Although I was focused on painting, I took print and paper art courses during my degree, and I loved both processes. I liked how the paint and ink were absorbed by the paper. When I moved to Brooklyn to attend Pratt's MFA program in the winter of 1993, I suffered serious financial difficulties. At that time, since I already liked working with paper, I made the decision to dedicate myself completely to paper and drawing, which was also cheaper for me. At the same time, I was very interested in illustrated manuscripts, so it seemed natural to explore this medium.
The rolled paper works came out of a series of works that I did as an artistic representation in the early 2000s, inspired by the children's story “The Little Black Fish.”
In these performances, he copied pages from the story, marked and translated a phrase, and then left the page in a public place for someone to find.
He left them in books in public libraries, cafes, shops. I continued this exploration in my study. He folded pages of the book and inserted them into cracks in the floor and walls. He had found a table that was missing the screw that attached the counter to a leg. In order to fit the pages of the book into that space, I had to roll up the paper. In doing so, I had an “Ah!” Moment, and that was the beginning of my works with rolled paper. Later, a series of works based on these initial explorations were exhibited in the School 33 Art Center from Baltimore in a jury exhibition of Allison Knowles, the famous artist Fluxus.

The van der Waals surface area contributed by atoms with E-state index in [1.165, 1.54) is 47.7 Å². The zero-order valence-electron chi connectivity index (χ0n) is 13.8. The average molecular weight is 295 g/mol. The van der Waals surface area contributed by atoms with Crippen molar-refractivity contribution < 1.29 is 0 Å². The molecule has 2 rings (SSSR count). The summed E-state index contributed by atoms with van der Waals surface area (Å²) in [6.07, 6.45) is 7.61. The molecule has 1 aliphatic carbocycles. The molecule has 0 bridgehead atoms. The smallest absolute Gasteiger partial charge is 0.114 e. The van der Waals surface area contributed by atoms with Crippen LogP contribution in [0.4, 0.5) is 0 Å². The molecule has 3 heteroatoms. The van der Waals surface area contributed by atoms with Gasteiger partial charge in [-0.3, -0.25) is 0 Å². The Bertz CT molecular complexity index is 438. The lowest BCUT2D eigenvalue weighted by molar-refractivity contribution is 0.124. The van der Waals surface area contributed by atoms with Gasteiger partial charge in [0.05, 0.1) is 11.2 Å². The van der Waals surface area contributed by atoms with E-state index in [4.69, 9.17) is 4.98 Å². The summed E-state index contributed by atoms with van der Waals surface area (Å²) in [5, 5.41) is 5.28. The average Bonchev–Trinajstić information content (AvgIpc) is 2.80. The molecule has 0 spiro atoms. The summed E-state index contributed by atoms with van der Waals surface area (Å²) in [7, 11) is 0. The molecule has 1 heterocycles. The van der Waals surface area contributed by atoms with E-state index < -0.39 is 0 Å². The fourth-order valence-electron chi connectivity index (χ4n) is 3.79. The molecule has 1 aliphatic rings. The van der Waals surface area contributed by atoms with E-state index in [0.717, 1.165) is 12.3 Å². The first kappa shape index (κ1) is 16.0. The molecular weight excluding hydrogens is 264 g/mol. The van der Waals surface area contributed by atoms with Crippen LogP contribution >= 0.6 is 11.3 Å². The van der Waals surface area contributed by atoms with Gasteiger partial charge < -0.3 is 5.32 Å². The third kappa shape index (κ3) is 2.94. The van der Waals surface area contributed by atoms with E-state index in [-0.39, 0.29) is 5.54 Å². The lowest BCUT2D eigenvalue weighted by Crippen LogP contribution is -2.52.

OM: You use Persian words in many of your works, but not in the way familiar to us from Persian or Arabic calligraphy. It is as if the words carried a narrative attached to the paper. What is your connection with words, and specifically with “Eshgh”, the Persian word that means “love”?
MSM: I zeroed in on the word “eshgh”, because I felt it had lost its meaning. Drawing the form over and over again is a meditative performance. I have developed several series in my drawing practice. As of today, there is the “Grid Series”, which is ink on paper.
There is also the “Draw, Cut and Peel” series, which are ink and acrylic drawings of text and colors on museum board where the surface is scored, cut and then peeled to create a dimensional surface. And most recently the “Draw, Cut and Rotate” series, which is pencil on museum board with concentric circles that are finally rotated to create seismic lines and abstract the writing of the text.
I am interested in abstracting and obscuring language.
In the paper roll series, I hide handwritten and printed text within the concentric rings of paper strips. I not only hide, but sometimes partially reveal, the interiority of the paper scroll works by pushing the circular forms out into spike forms that reveal what is contained within.
During the four years between 1979 and 1983, my main source of inspiration and refuge was making art and reading books. It was also during this time that I understood that some books that I had access to, like “The Little Black Fish” or books in translation like “Gone with the Wind”, were books that you did not take in public. It was then that books became precious objects. One of my favorite things to do was to lose myself in reading a book while eating lavashak or sour cherries on a daybed. So daydreaming about characters and storylines and holding books is rooted in me as moments of escape and happiness.